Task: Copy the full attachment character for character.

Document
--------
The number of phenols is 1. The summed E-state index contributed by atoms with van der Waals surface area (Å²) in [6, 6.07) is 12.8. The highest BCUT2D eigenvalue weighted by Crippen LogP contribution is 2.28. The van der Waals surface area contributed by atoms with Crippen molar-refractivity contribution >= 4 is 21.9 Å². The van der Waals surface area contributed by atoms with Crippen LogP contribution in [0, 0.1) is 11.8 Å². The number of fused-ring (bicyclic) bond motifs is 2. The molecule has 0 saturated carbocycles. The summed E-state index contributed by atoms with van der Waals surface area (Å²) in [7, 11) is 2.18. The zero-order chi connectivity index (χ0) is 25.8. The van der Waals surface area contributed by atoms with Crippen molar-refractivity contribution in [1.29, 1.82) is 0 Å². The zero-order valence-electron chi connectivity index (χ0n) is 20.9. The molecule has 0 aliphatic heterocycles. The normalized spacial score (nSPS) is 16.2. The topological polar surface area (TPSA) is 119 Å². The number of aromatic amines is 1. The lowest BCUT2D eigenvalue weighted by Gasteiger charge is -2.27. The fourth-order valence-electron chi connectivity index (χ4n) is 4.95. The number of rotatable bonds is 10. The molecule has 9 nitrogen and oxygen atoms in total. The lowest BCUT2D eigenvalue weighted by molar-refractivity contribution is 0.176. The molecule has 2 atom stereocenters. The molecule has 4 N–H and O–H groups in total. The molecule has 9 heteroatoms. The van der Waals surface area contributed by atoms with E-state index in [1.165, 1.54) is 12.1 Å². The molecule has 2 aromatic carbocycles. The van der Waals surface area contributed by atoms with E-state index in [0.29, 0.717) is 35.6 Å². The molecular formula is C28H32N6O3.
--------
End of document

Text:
The number of phenols is 1. The summed E-state index contributed by atoms with van der Waals surface area (Å²) in [6, 6.07) is 12.8. The highest BCUT2D eigenvalue weighted by Crippen LogP contribution is 2.28. The van der Waals surface area contributed by atoms with Crippen molar-refractivity contribution >= 4 is 21.9 Å². The van der Waals surface area contributed by atoms with Crippen LogP contribution in [0, 0.1) is 11.8 Å². The number of fused-ring (bicyclic) bond motifs is 2. The molecule has 0 saturated carbocycles. The summed E-state index contributed by atoms with van der Waals surface area (Å²) in [7, 11) is 2.18. The zero-order chi connectivity index (χ0) is 25.8. The van der Waals surface area contributed by atoms with Crippen molar-refractivity contribution in [1.29, 1.82) is 0 Å². The zero-order valence-electron chi connectivity index (χ0n) is 20.9. The molecule has 0 aliphatic heterocycles. The normalized spacial score (nSPS) is 16.2. The topological polar surface area (TPSA) is 119 Å². The number of aromatic amines is 1. The lowest BCUT2D eigenvalue weighted by Gasteiger charge is -2.27. The fourth-order valence-electron chi connectivity index (χ4n) is 4.95. The number of rotatable bonds is 10. The molecule has 9 nitrogen and oxygen atoms in total. The lowest BCUT2D eigenvalue weighted by molar-refractivity contribution is 0.176. The molecule has 2 atom stereocenters. The molecule has 4 N–H and O–H groups in total. The molecule has 9 heteroatoms. The van der Waals surface area contributed by atoms with E-state index in [1.165, 1.54) is 12.1 Å². The molecule has 2 aromatic carbocycles. The van der Waals surface area contributed by atoms with E-state index in [0.29, 0.717) is 35.6 Å². The molecular formula is C28H32N6O3.